Explain the 5' - 3' 5' + 3' directions (DNA)?


First, you should understand what 5' and 3' mean. You'll understand when you look at how DNA is formed.

As you can see, each nucleotide comprises: one ribose (a 5 carbon sugar ring - in the box on the diagram - where each carbon is numbered 1 to 5); one phosphate group; and one nitrogenous base (A, T, C or G). The phosphate group is attached to C5 (the 5th carbon) of ribose, which sticks out from the ring. The nitrogenous base (purine or pyrimidine) is attached to C1 of the ribose. Notice that there's a hydroxyl group (-OH) attached to C3 of the ribose. This is important to DNA formation.
DNA strands are formed when the phosphate of one nucleotide attacks and replaces the -OH on C3 of another nucleotide.
The result, as shown by the two joined nucleotides at the top of this diagram, is a "phosphodiester bond": two nucleotides held together by a phosphate. Notice that the first nucleotide (the one with "T" attached to it) still has its C5 phosphate, but as lost its C3 -OH. The second nucleotide (the one with "C" attached) has its C5 phosphate now bound to C3 of the first nucleotide.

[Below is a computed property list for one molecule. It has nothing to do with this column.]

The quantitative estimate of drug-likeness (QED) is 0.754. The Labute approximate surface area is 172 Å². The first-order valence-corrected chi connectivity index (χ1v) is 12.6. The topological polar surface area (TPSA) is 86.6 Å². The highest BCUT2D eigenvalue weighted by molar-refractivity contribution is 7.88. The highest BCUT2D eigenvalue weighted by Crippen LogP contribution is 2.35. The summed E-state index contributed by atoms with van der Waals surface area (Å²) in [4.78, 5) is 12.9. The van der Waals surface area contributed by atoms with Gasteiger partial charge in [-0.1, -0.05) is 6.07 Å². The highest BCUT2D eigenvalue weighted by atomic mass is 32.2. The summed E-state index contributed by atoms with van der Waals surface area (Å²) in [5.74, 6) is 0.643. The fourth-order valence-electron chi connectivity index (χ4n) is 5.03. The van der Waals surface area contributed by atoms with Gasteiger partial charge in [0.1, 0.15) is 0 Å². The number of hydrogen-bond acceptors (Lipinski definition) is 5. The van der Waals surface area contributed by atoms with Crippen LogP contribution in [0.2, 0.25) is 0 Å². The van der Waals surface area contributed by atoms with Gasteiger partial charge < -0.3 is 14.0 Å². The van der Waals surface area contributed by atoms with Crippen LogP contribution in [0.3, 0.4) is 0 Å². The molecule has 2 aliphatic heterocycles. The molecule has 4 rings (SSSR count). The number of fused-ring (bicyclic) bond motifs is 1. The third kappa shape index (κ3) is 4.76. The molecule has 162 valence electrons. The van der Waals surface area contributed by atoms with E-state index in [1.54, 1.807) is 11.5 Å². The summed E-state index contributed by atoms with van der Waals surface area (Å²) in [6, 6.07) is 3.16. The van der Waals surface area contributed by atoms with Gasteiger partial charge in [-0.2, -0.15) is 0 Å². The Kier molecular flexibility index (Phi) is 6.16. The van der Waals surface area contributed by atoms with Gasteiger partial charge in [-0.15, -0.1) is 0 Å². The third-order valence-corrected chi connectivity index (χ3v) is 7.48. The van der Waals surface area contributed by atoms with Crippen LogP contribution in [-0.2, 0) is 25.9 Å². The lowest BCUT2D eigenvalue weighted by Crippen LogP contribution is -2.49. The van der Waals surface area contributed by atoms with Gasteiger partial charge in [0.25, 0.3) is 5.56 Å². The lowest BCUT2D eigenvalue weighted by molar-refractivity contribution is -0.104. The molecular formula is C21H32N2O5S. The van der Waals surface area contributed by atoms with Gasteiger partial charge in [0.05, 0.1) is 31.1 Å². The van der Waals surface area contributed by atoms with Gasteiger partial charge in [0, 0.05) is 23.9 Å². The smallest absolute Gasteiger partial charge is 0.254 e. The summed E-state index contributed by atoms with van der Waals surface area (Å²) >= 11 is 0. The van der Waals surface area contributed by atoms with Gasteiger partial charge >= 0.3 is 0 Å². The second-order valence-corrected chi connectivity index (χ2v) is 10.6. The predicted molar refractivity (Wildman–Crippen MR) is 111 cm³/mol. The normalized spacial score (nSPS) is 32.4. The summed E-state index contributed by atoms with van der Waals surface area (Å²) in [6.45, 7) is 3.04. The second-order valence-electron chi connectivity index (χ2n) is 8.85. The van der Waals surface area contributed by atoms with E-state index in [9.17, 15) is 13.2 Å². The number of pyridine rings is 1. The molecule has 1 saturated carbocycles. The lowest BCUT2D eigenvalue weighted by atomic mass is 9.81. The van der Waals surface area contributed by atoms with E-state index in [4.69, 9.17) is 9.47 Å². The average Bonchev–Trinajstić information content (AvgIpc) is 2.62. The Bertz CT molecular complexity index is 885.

This phosphate to -OH attack is repeated many times as the nucleotides string together to form a long DNA strand.
When the strand has been completed and no more attacks take place, you've got a strand with two ends that look very different.
At one end, you've got the very first nucleotide that was attacked. It's got its C5 phosphate group sticking out into space. This is what we call the "5' end."
At the other end, you've got the very last nucleotide added to the strand. It's the only one that still has its C3 -OH. This is what we call the "3' end."
DNA, or more specifically, the sequence of bases (A, T, C, G) attached to the nucleotide chain, is "read" from the 5' end to the 3' end. This is what we mean when we say "5' to 3' direction."